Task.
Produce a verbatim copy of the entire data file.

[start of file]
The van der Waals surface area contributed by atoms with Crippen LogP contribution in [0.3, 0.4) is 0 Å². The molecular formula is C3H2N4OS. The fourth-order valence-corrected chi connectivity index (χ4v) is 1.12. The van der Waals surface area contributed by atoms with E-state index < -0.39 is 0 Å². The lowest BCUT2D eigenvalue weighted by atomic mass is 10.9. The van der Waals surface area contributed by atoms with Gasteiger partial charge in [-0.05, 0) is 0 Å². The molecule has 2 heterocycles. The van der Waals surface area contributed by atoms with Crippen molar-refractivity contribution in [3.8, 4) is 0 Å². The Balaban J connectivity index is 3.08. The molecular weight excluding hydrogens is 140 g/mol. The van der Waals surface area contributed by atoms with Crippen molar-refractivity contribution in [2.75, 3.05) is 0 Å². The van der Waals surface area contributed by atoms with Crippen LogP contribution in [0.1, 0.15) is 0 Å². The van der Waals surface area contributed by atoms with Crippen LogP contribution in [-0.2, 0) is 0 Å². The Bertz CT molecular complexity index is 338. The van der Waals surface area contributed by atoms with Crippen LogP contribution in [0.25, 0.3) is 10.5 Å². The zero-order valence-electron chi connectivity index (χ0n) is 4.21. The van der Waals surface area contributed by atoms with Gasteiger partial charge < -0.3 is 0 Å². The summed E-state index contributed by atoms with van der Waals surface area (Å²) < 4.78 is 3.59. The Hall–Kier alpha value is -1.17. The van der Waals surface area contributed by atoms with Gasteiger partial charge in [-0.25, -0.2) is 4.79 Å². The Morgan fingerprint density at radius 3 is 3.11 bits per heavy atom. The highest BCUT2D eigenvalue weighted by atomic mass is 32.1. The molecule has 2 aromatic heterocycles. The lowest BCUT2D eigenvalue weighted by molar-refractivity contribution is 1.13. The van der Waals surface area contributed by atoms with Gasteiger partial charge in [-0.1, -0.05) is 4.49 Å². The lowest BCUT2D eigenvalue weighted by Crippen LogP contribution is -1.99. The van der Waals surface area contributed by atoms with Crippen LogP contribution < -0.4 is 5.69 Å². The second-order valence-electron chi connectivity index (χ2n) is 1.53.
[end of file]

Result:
The van der Waals surface area contributed by atoms with Crippen LogP contribution in [0.3, 0.4) is 0 Å². The molecular formula is C3H2N4OS. The fourth-order valence-corrected chi connectivity index (χ4v) is 1.12. The van der Waals surface area contributed by atoms with E-state index < -0.39 is 0 Å². The lowest BCUT2D eigenvalue weighted by atomic mass is 10.9. The van der Waals surface area contributed by atoms with Gasteiger partial charge in [-0.05, 0) is 0 Å². The molecule has 2 heterocycles. The van der Waals surface area contributed by atoms with Crippen molar-refractivity contribution in [3.8, 4) is 0 Å². The Balaban J connectivity index is 3.08. The molecular weight excluding hydrogens is 140 g/mol. The van der Waals surface area contributed by atoms with Crippen molar-refractivity contribution in [2.75, 3.05) is 0 Å². The van der Waals surface area contributed by atoms with Crippen LogP contribution in [0.1, 0.15) is 0 Å². The van der Waals surface area contributed by atoms with Crippen LogP contribution in [-0.2, 0) is 0 Å². The Bertz CT molecular complexity index is 338. The van der Waals surface area contributed by atoms with Crippen LogP contribution in [0.25, 0.3) is 10.5 Å². The zero-order valence-electron chi connectivity index (χ0n) is 4.21. The van der Waals surface area contributed by atoms with Gasteiger partial charge < -0.3 is 0 Å². The summed E-state index contributed by atoms with van der Waals surface area (Å²) < 4.78 is 3.59. The Hall–Kier alpha value is -1.17. The van der Waals surface area contributed by atoms with Gasteiger partial charge in [-0.25, -0.2) is 4.79 Å². The Morgan fingerprint density at radius 3 is 3.11 bits per heavy atom. The highest BCUT2D eigenvalue weighted by atomic mass is 32.1. The molecule has 2 aromatic heterocycles. The lowest BCUT2D eigenvalue weighted by molar-refractivity contribution is 1.13. The van der Waals surface area contributed by atoms with Gasteiger partial charge in [-0.1, -0.05) is 4.49 Å². The lowest BCUT2D eigenvalue weighted by Crippen LogP contribution is -1.99. The van der Waals surface area contributed by atoms with Crippen LogP contribution < -0.4 is 5.69 Å². The second-order valence-electron chi connectivity index (χ2n) is 1.53.